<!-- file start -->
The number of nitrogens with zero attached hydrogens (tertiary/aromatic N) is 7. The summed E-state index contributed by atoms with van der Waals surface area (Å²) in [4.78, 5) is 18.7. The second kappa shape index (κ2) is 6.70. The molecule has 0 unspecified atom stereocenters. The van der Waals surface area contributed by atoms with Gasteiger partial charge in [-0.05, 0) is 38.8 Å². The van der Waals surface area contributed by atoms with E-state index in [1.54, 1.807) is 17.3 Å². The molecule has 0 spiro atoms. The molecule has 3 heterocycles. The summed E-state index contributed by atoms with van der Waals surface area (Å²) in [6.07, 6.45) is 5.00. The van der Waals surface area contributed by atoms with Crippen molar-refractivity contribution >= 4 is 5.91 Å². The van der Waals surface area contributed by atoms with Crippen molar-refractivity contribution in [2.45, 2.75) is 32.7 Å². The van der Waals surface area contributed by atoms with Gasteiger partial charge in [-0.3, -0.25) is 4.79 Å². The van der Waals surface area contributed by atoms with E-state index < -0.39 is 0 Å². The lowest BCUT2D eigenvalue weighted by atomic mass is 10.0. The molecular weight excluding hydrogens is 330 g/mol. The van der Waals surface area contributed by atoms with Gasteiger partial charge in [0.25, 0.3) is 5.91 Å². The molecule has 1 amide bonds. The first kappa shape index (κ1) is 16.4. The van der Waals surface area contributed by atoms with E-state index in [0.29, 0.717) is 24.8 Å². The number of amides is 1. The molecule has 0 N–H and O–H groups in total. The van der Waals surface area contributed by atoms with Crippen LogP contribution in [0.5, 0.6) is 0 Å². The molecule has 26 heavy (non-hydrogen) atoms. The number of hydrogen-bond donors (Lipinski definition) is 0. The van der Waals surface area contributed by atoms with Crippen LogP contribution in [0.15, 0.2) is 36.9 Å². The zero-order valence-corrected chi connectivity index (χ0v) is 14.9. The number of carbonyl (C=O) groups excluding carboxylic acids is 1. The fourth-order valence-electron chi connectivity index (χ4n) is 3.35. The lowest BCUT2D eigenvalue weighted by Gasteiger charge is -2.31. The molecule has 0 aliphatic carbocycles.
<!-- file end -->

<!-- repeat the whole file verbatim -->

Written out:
The number of nitrogens with zero attached hydrogens (tertiary/aromatic N) is 7. The summed E-state index contributed by atoms with van der Waals surface area (Å²) in [4.78, 5) is 18.7. The second kappa shape index (κ2) is 6.70. The molecule has 0 unspecified atom stereocenters. The van der Waals surface area contributed by atoms with Gasteiger partial charge in [-0.05, 0) is 38.8 Å². The van der Waals surface area contributed by atoms with E-state index in [1.54, 1.807) is 17.3 Å². The molecule has 0 spiro atoms. The molecule has 3 heterocycles. The summed E-state index contributed by atoms with van der Waals surface area (Å²) in [6.07, 6.45) is 5.00. The van der Waals surface area contributed by atoms with Crippen molar-refractivity contribution >= 4 is 5.91 Å². The van der Waals surface area contributed by atoms with Crippen molar-refractivity contribution in [2.45, 2.75) is 32.7 Å². The van der Waals surface area contributed by atoms with Gasteiger partial charge in [-0.3, -0.25) is 4.79 Å². The van der Waals surface area contributed by atoms with E-state index < -0.39 is 0 Å². The lowest BCUT2D eigenvalue weighted by atomic mass is 10.0. The molecular weight excluding hydrogens is 330 g/mol. The van der Waals surface area contributed by atoms with Gasteiger partial charge in [0.25, 0.3) is 5.91 Å². The molecule has 1 amide bonds. The first kappa shape index (κ1) is 16.4. The van der Waals surface area contributed by atoms with E-state index in [0.29, 0.717) is 24.8 Å². The number of amides is 1. The molecule has 0 N–H and O–H groups in total. The van der Waals surface area contributed by atoms with Crippen LogP contribution in [0.5, 0.6) is 0 Å². The molecule has 26 heavy (non-hydrogen) atoms. The number of hydrogen-bond donors (Lipinski definition) is 0. The van der Waals surface area contributed by atoms with Crippen LogP contribution in [0.15, 0.2) is 36.9 Å². The zero-order valence-corrected chi connectivity index (χ0v) is 14.9. The number of carbonyl (C=O) groups excluding carboxylic acids is 1. The fourth-order valence-electron chi connectivity index (χ4n) is 3.35. The lowest BCUT2D eigenvalue weighted by Gasteiger charge is -2.31. The molecule has 0 aliphatic carbocycles.